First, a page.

Chinese input on mobile phones
In China, what method is used to input Chinese on a smartphone vs a feature phone?
Obviously it's not pinyin based. Is it radical or character based?
Do people prefer using handwriting input on smartphones with touchscreens?
chrisDecember 01, 2011, 11:45 PM
Based on a small sample of my wife (Chinese) and her friends, pinyin input amongst Chinese (at least younger Chinese) seems quite popular. Smartphones do have handwriting input functionality here, but I don't often see it being used.
If I look at my own usage, if I'm writing a Chinese SMS I will use the pinyin input. I only really use the handwriting input when I want to look up a character's pronunciation and meaning.
bodaweiDecember 02, 2011, 12:20 AM
'Obviously it's not pinyin based'
Not sure what your thinking is here .. pinyin is the standard input because it is so fast compared to writing characters.
The pinyin input suggests characters and character combinations - easy to use.
But I like the handwriting input because sometimes I'm not sure of the pinyin.
jacobDecember 02, 2011, 12:20 AM
@Chris, when you say "here", where do you mean? China, Taiwan, USA, etc???
Based on my own anecdotal information it seems that in Taiwan, typing with bopomofo seems more popular. I have been starting to learn to type with both pinyin and bopomofo, and so far in my own personal experience, it seems faster to type with bopomofo than pinyin. I would love to be able to learn to type in some of the other more common input methods as well.
I wonder if someone more experienced with different input methods could comment on which is both more common and or more efficient to use, both on phones and computers.
Sorry Jacob, I wasn't particularly helpful with my 'here' reference. I was referring to Shanghai. In fact, I was just in the lift a little earlier and happened to glance at a couple of the other locals writing into their phones. Not wanting to be too intrusive of course, I did however note that they were both using pinyin input.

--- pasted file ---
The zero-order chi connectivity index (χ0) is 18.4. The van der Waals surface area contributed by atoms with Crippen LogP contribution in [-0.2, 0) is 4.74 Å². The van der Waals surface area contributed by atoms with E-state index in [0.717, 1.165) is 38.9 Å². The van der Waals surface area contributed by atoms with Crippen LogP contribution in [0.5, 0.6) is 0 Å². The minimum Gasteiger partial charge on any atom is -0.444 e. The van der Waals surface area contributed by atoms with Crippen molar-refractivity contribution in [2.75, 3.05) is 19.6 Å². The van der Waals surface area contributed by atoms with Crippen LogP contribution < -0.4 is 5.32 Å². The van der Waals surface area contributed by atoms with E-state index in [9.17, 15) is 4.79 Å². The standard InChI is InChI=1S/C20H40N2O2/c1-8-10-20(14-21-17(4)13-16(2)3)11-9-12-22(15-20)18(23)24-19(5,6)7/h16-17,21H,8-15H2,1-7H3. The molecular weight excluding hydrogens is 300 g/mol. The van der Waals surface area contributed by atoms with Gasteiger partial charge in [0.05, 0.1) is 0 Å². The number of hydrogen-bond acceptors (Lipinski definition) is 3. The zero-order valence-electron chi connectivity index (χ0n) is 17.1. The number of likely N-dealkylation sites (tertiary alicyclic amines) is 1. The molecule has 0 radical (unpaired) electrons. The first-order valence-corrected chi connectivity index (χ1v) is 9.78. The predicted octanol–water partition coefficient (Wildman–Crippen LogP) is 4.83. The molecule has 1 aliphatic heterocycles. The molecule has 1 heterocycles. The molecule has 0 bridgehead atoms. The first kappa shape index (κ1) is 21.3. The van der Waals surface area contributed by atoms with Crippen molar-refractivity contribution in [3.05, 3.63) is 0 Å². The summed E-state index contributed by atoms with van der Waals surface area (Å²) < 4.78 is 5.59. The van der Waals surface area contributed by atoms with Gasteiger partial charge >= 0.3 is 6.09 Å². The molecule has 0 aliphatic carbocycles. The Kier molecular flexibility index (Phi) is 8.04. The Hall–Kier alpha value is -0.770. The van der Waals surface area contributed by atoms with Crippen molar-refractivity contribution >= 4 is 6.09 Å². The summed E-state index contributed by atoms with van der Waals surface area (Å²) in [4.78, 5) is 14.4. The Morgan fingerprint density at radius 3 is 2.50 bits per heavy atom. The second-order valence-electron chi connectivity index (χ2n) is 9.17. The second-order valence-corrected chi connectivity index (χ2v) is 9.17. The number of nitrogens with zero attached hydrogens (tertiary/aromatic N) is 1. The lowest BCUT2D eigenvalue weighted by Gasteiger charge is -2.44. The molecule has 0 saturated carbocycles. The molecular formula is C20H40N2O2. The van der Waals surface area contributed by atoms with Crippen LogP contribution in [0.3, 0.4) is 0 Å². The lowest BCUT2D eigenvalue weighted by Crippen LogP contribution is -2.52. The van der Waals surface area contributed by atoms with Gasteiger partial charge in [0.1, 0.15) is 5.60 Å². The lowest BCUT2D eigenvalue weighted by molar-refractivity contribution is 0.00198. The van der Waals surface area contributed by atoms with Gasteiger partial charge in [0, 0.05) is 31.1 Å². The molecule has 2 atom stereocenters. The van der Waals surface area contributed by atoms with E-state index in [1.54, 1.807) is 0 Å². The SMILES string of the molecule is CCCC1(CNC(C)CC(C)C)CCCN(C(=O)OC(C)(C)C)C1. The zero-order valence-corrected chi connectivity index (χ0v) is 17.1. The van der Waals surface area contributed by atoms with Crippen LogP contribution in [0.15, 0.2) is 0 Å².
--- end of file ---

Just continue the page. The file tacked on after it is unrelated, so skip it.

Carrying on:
ouyangjun116December 02, 2011, 01:37 AM
From my experience, the younger people in mainland China (sample set is my Chinese friends, my Chinese girlfriend, her friends, my Chinese colleagues) mainly use pinyin as an input method.
I only know one person who utilizes the writing the characters into her smartphone. (note, I find writing a pain sometimes as the smartphone/tablet sometimes does not recognize the character written on first attempt, resulting in re-writing it slower and neater).
The other method that I've seen used, though much less often is the stroke count radical index. Not sure what the name of this input method is, but it works as folllows:
You need to know how many strokes make up the radical and the other part of the character. For example 在 has the radial 土, which is made of 3 strokes, so you'd enter 3 into your input device, next you'd enter the number strokes of the remaining part of the character, the case of 在， this would be another 3 strokes. Next the screen would pop up the list of characters with that match a 3 radical stroke and an additional 3 strokes and you'd choose 在。
As you can see from the above, pinyin is much more efficient for most as it is quicker and easier. The second method definitely requries more mastery of Chinese characters.
I always find it funny that the Chinese themselves resort to pinyin for electronic typing input. In fact, this has got me thinking, how was Chinese typed in the pre-electronic age when there were only typewriters?!